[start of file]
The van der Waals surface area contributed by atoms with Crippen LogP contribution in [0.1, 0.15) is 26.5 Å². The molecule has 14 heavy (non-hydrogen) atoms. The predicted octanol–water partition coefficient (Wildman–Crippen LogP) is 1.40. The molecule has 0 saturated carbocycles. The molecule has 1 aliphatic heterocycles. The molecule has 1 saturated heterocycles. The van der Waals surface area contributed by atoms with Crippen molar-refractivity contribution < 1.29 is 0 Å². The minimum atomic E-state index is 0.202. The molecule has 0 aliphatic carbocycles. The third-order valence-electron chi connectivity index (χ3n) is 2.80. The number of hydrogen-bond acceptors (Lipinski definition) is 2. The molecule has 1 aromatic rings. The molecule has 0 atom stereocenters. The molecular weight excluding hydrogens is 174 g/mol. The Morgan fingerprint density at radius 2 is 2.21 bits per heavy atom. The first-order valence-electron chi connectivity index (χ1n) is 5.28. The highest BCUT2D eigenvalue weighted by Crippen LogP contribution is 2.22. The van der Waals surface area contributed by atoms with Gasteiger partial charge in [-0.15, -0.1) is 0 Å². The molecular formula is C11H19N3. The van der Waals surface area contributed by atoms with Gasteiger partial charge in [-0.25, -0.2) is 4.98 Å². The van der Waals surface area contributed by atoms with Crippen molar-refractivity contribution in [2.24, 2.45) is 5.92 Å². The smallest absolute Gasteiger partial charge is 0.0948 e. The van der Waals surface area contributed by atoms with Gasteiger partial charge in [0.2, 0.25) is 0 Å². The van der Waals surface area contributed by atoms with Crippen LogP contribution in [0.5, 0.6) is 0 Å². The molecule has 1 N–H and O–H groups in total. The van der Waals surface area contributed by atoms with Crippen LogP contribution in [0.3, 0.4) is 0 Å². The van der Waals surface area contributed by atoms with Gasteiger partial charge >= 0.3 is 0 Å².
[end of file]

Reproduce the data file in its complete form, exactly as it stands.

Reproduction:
The van der Waals surface area contributed by atoms with Crippen LogP contribution in [0.1, 0.15) is 26.5 Å². The molecule has 14 heavy (non-hydrogen) atoms. The predicted octanol–water partition coefficient (Wildman–Crippen LogP) is 1.40. The molecule has 0 saturated carbocycles. The molecule has 1 aliphatic heterocycles. The molecule has 1 saturated heterocycles. The van der Waals surface area contributed by atoms with Crippen molar-refractivity contribution < 1.29 is 0 Å². The minimum atomic E-state index is 0.202. The molecule has 0 aliphatic carbocycles. The third-order valence-electron chi connectivity index (χ3n) is 2.80. The number of hydrogen-bond acceptors (Lipinski definition) is 2. The molecule has 1 aromatic rings. The molecule has 0 atom stereocenters. The molecular weight excluding hydrogens is 174 g/mol. The Morgan fingerprint density at radius 2 is 2.21 bits per heavy atom. The first-order valence-electron chi connectivity index (χ1n) is 5.28. The highest BCUT2D eigenvalue weighted by Crippen LogP contribution is 2.22. The van der Waals surface area contributed by atoms with Gasteiger partial charge in [-0.15, -0.1) is 0 Å². The molecular formula is C11H19N3. The van der Waals surface area contributed by atoms with Gasteiger partial charge in [-0.25, -0.2) is 4.98 Å². The van der Waals surface area contributed by atoms with Crippen molar-refractivity contribution in [2.24, 2.45) is 5.92 Å². The smallest absolute Gasteiger partial charge is 0.0948 e. The van der Waals surface area contributed by atoms with Gasteiger partial charge in [0.2, 0.25) is 0 Å². The van der Waals surface area contributed by atoms with Crippen LogP contribution in [0.5, 0.6) is 0 Å². The molecule has 1 N–H and O–H groups in total. The van der Waals surface area contributed by atoms with Crippen LogP contribution in [0.3, 0.4) is 0 Å². The van der Waals surface area contributed by atoms with Gasteiger partial charge >= 0.3 is 0 Å².